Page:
If you’re a prospective first-time home buyer, you face the first of many tough decisions: Do you buy a starter home now or save up until you can afford your “forever” home?
Everyone has different ideas of what constitutes a starter home. One person’s starter home may be a house another family is happy to own indefinitely. But in general, a starter home is something you’d be happy living in for around five years even if you know you’ll outgrow it. A forever home, on the other hand, is one that you could potentially see yourself living in for the rest of your life, or at least the next 20 or 30 years. This means it meets most, if not all, the criteria of your dream home: the right location, the right size, and all of the extras.What it comes down to, of course, is money.
The starter home
The term starter home usually bears the image of a ‘fixer upper,’ but that isn’t necessarily so. A starter home may simply be a small home or condo that you can afford now — with or without making some improvements.
There are benefits to buying a starter home now rather than waiting for years to buy a forever home. Ideally you want to buy a property that will appreciate (or at least hold its value) so when you sell it a few years down the road you have equity to put into your forever home. Also consider whether you can turn your starter home into a rental property in the future if it isn’t the right time to sell when you want to move. For starters, check the rents in the area and make sure they would be more than your mortgage payment.
Buying a smaller home that you can’t sell or rent out when you want to move is perhaps the biggest disadvantage of buying a starter home. Doing as much research as possible can help minimize this risk. Other downsides to starter homes include the costs and hassle associated with moving twice and the potential money you’ll spend making improvements to your starter home that you may or may not recoup when you sell.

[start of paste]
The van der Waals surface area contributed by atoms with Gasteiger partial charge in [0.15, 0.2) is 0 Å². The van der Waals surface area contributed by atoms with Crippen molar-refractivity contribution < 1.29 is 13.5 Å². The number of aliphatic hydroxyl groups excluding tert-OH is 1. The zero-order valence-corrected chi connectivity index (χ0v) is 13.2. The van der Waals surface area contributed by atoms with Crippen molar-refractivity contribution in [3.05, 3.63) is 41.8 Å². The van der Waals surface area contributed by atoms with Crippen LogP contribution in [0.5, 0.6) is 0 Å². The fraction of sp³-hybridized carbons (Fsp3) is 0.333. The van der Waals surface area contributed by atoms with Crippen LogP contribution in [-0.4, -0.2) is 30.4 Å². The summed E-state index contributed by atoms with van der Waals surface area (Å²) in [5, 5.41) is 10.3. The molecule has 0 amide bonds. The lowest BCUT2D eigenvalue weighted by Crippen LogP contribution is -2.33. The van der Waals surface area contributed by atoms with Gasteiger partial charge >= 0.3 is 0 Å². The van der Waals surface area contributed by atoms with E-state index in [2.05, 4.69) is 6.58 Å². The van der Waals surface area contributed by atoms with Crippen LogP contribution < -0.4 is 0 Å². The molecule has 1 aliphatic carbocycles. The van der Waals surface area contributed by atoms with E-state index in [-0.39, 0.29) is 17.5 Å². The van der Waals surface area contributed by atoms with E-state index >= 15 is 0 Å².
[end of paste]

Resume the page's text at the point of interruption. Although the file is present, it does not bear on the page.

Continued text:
The forever home
A forever home is something that you can see yourself living in for 20 years or more. Perhaps it’s big enough to accommodate a growing family and will be the kind of home that you envision making improvements to not just for resale value but to enjoy yourself over many years. You may choose to rent something more reasonably-priced while you save up for a larger down payment on your forever home. The bigger the down payment, the smaller the loan. If you wait to buy, you also save yourself from the chance that you could be stuck with a smaller home in a bad time to sell, unable to move up.
One disadvantage of waiting for your forever home is that something that’s not affordable now may be even less affordable in the future. Though real estate is cyclical and will always have its ups and downs, in the long run it may be harder to get that dream home of yours if you don’t get your foot in the real estate door, so to speak.
A middle ground
Consider how much of a price difference there is between your starter home and your forever home. If the difference can be saved up in a year, you may want to consider waiting. But if the difference between your starter home and your forever home seems like it would take more than five years, you may want to aim for a middle ground.